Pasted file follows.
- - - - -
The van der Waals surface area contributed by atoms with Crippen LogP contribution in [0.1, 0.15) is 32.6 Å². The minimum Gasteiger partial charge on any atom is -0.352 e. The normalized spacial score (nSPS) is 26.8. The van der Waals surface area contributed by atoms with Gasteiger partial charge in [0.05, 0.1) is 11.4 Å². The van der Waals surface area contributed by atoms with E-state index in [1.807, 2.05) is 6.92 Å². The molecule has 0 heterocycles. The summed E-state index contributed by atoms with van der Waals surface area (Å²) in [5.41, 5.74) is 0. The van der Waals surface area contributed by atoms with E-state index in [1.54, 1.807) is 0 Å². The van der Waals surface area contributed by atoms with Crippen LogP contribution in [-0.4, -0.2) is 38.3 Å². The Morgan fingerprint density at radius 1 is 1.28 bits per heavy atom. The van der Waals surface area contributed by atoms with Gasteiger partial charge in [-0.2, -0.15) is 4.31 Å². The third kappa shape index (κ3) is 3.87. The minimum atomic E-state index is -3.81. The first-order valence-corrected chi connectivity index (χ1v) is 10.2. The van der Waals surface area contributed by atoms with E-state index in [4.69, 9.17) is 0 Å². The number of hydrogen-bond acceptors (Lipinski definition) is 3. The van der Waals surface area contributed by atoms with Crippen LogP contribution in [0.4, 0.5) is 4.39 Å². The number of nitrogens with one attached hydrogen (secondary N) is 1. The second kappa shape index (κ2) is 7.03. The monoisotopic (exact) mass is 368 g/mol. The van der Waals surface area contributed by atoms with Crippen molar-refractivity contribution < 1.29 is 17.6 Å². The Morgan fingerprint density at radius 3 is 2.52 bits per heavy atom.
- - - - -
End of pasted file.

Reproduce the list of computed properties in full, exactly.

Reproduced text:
The van der Waals surface area contributed by atoms with Crippen LogP contribution in [0.1, 0.15) is 32.6 Å². The minimum Gasteiger partial charge on any atom is -0.352 e. The normalized spacial score (nSPS) is 26.8. The van der Waals surface area contributed by atoms with Gasteiger partial charge in [0.05, 0.1) is 11.4 Å². The van der Waals surface area contributed by atoms with E-state index in [1.807, 2.05) is 6.92 Å². The molecule has 0 heterocycles. The summed E-state index contributed by atoms with van der Waals surface area (Å²) in [5.41, 5.74) is 0. The van der Waals surface area contributed by atoms with E-state index in [1.54, 1.807) is 0 Å². The van der Waals surface area contributed by atoms with Crippen LogP contribution in [-0.4, -0.2) is 38.3 Å². The Morgan fingerprint density at radius 1 is 1.28 bits per heavy atom. The van der Waals surface area contributed by atoms with Gasteiger partial charge in [-0.2, -0.15) is 4.31 Å². The third kappa shape index (κ3) is 3.87. The minimum atomic E-state index is -3.81. The first-order valence-corrected chi connectivity index (χ1v) is 10.2. The van der Waals surface area contributed by atoms with E-state index in [4.69, 9.17) is 0 Å². The number of hydrogen-bond acceptors (Lipinski definition) is 3. The van der Waals surface area contributed by atoms with Crippen LogP contribution in [0.4, 0.5) is 4.39 Å². The number of nitrogens with one attached hydrogen (secondary N) is 1. The second kappa shape index (κ2) is 7.03. The monoisotopic (exact) mass is 368 g/mol. The van der Waals surface area contributed by atoms with Crippen molar-refractivity contribution < 1.29 is 17.6 Å². The Morgan fingerprint density at radius 3 is 2.52 bits per heavy atom.